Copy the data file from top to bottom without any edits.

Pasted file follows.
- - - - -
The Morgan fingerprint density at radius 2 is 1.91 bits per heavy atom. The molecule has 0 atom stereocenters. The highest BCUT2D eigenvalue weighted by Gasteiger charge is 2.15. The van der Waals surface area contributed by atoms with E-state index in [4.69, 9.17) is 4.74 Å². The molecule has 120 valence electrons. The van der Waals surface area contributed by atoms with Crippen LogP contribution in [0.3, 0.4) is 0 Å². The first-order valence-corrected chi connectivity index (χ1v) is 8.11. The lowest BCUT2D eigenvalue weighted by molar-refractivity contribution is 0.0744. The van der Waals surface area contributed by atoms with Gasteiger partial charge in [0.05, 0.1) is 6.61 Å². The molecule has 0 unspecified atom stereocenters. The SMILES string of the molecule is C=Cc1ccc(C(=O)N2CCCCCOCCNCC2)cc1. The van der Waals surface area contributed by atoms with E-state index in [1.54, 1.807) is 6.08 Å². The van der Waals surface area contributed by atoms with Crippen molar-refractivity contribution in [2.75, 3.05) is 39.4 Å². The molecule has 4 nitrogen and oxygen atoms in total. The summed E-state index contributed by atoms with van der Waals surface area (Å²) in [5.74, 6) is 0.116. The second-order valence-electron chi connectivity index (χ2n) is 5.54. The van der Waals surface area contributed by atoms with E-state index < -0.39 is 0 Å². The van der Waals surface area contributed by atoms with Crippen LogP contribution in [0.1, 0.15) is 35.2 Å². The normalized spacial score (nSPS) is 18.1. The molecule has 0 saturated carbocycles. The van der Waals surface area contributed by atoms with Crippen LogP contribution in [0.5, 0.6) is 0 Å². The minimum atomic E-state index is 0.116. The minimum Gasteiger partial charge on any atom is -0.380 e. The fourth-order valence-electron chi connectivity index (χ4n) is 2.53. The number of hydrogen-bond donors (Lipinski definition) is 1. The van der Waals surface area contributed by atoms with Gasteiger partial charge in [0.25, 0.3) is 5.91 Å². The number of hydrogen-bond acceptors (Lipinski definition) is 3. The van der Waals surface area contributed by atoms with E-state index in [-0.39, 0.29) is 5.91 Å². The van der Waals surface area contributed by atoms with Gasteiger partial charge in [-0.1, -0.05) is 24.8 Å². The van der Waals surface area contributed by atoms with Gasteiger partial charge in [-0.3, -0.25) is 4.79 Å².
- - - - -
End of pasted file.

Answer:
The Morgan fingerprint density at radius 2 is 1.91 bits per heavy atom. The molecule has 0 atom stereocenters. The highest BCUT2D eigenvalue weighted by Gasteiger charge is 2.15. The van der Waals surface area contributed by atoms with E-state index in [4.69, 9.17) is 4.74 Å². The molecule has 120 valence electrons. The van der Waals surface area contributed by atoms with Crippen LogP contribution in [0.3, 0.4) is 0 Å². The first-order valence-corrected chi connectivity index (χ1v) is 8.11. The lowest BCUT2D eigenvalue weighted by molar-refractivity contribution is 0.0744. The van der Waals surface area contributed by atoms with Gasteiger partial charge in [0.05, 0.1) is 6.61 Å². The molecule has 0 unspecified atom stereocenters. The SMILES string of the molecule is C=Cc1ccc(C(=O)N2CCCCCOCCNCC2)cc1. The van der Waals surface area contributed by atoms with E-state index in [1.54, 1.807) is 6.08 Å². The van der Waals surface area contributed by atoms with Crippen molar-refractivity contribution in [2.75, 3.05) is 39.4 Å². The molecule has 4 nitrogen and oxygen atoms in total. The summed E-state index contributed by atoms with van der Waals surface area (Å²) in [5.74, 6) is 0.116. The second-order valence-electron chi connectivity index (χ2n) is 5.54. The van der Waals surface area contributed by atoms with E-state index < -0.39 is 0 Å². The van der Waals surface area contributed by atoms with Crippen LogP contribution in [0.1, 0.15) is 35.2 Å². The normalized spacial score (nSPS) is 18.1. The molecule has 0 saturated carbocycles. The van der Waals surface area contributed by atoms with Crippen LogP contribution in [0.5, 0.6) is 0 Å². The minimum atomic E-state index is 0.116. The minimum Gasteiger partial charge on any atom is -0.380 e. The fourth-order valence-electron chi connectivity index (χ4n) is 2.53. The number of hydrogen-bond donors (Lipinski definition) is 1. The van der Waals surface area contributed by atoms with Gasteiger partial charge in [0.25, 0.3) is 5.91 Å². The number of hydrogen-bond acceptors (Lipinski definition) is 3. The van der Waals surface area contributed by atoms with E-state index in [-0.39, 0.29) is 5.91 Å². The van der Waals surface area contributed by atoms with Gasteiger partial charge in [-0.1, -0.05) is 24.8 Å². The van der Waals surface area contributed by atoms with Gasteiger partial charge in [-0.3, -0.25) is 4.79 Å².